Going back to the question of ignorance. In common language “sustainable development” refers to economic development models which take account of environmental care. Who would not agree with a formulation of this type, however abstract it is? But the issue is a bit different: the concept of “sustainable development” was introduced by the UN with the Report by the Brundtland Commission on Population and Development (Our Common Future, 1987) and is based on a negative vision of man, whose presence and activity is deleterious for development and the environment.

Economic development and population growth are seen as the main enemies to the equilibrium of the entire ecosystem and from that moment all sustainable development politics are directed to cover up, with the excuse they protect the environment, old projects: de-industrialisation of the developed world and birth control in the third world. It is not a coincidence, during the unnecessary and costly conferences on climate that continue since the signing of the Kyoto Protocol in 1997 in hopes of a global agreement on the issue, China’s refusal to adhere to strict rules for its development has always been justified by the fact that Peking has already done its part by preventing the birth of 400 million people by enforcing the “one child only policy.”

Therefore, it is not possible not to be concerned about the Vatican Symposium considering Jeffrey Sachs is the main speaker, former chief economist at the UN, Director of the UN Sustainable Development Solutions Network. Sachs, was also co-opted to the Pontifical Academy of Social Sciences and according to some sources has actively collaborated in the drafting of Pope Francis’ encyclical about to be published, is the most faithful interpreter of the concept of sustainable development and is obviously a fanatic supporter of policies for birth control.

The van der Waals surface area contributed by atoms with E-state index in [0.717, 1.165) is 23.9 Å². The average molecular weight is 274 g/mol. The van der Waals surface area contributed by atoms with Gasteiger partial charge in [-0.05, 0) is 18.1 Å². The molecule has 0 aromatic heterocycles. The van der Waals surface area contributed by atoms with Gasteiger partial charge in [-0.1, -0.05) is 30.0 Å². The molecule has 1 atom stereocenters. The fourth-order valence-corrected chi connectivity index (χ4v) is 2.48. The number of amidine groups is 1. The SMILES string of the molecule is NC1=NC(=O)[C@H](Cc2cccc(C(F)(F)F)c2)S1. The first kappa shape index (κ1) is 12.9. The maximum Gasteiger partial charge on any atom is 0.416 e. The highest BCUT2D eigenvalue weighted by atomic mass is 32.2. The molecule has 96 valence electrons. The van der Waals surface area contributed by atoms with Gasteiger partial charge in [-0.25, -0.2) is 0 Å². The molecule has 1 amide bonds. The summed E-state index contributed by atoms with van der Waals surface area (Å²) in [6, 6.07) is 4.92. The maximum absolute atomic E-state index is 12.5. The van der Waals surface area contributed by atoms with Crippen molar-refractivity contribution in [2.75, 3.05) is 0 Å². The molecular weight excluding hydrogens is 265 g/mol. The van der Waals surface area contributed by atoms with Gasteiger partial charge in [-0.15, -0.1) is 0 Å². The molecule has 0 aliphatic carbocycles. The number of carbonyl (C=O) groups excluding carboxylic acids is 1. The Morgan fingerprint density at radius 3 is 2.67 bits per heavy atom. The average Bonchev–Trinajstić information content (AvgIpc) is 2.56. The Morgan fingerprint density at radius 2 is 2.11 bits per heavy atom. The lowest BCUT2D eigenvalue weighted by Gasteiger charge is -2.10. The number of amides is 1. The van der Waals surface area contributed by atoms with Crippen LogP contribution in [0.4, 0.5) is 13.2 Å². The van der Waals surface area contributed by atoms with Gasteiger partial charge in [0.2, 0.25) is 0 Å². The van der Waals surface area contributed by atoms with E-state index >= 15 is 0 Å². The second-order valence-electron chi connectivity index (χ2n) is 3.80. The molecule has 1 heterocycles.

It’s the usual story, to eliminate poverty, all you have to do is to physically eliminate the poor. I met Sachs a few years ago at the Meeting in Rimini where he was one of the speakers and in reply to a question on this subject he replied with a smile, “I have met many bishops who on birth control have told me in private that they agree with me, though for obvious reasons cannot say so openly.” The “obvious reasons” are obviously the Magisterium of the Church, the “infamous” doctrine that every human life is sacred and cannot be sacrificed for any motive.  Not even to save the planet, (even if there is a conflict of interests), even for the alleged (but not verified) sake of future generations.

The road the church is heading down is precisely this: To quietly approve population control while talking about something else.